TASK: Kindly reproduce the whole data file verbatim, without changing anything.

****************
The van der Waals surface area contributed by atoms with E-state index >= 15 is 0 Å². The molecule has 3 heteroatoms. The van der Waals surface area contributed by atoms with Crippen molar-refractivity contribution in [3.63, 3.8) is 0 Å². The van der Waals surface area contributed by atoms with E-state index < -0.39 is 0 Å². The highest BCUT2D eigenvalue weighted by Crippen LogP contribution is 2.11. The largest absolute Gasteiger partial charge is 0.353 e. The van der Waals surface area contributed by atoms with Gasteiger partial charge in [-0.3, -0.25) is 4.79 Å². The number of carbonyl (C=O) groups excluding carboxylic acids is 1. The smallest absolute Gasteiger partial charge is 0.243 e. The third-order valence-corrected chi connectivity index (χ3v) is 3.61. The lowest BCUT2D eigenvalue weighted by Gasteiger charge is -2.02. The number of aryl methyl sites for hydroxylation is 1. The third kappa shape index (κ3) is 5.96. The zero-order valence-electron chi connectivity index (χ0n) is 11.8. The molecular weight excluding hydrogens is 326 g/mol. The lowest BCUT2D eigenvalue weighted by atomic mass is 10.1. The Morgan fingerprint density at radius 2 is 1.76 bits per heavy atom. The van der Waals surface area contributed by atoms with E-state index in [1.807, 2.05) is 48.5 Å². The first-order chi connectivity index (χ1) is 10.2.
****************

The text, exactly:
The van der Waals surface area contributed by atoms with E-state index >= 15 is 0 Å². The molecule has 3 heteroatoms. The van der Waals surface area contributed by atoms with Crippen molar-refractivity contribution in [3.63, 3.8) is 0 Å². The van der Waals surface area contributed by atoms with E-state index < -0.39 is 0 Å². The highest BCUT2D eigenvalue weighted by Crippen LogP contribution is 2.11. The largest absolute Gasteiger partial charge is 0.353 e. The van der Waals surface area contributed by atoms with Gasteiger partial charge in [-0.3, -0.25) is 4.79 Å². The number of carbonyl (C=O) groups excluding carboxylic acids is 1. The smallest absolute Gasteiger partial charge is 0.243 e. The third-order valence-corrected chi connectivity index (χ3v) is 3.61. The lowest BCUT2D eigenvalue weighted by Gasteiger charge is -2.02. The number of aryl methyl sites for hydroxylation is 1. The third kappa shape index (κ3) is 5.96. The zero-order valence-electron chi connectivity index (χ0n) is 11.8. The molecular weight excluding hydrogens is 326 g/mol. The lowest BCUT2D eigenvalue weighted by atomic mass is 10.1. The Morgan fingerprint density at radius 2 is 1.76 bits per heavy atom. The van der Waals surface area contributed by atoms with E-state index in [1.807, 2.05) is 48.5 Å². The first-order chi connectivity index (χ1) is 10.2.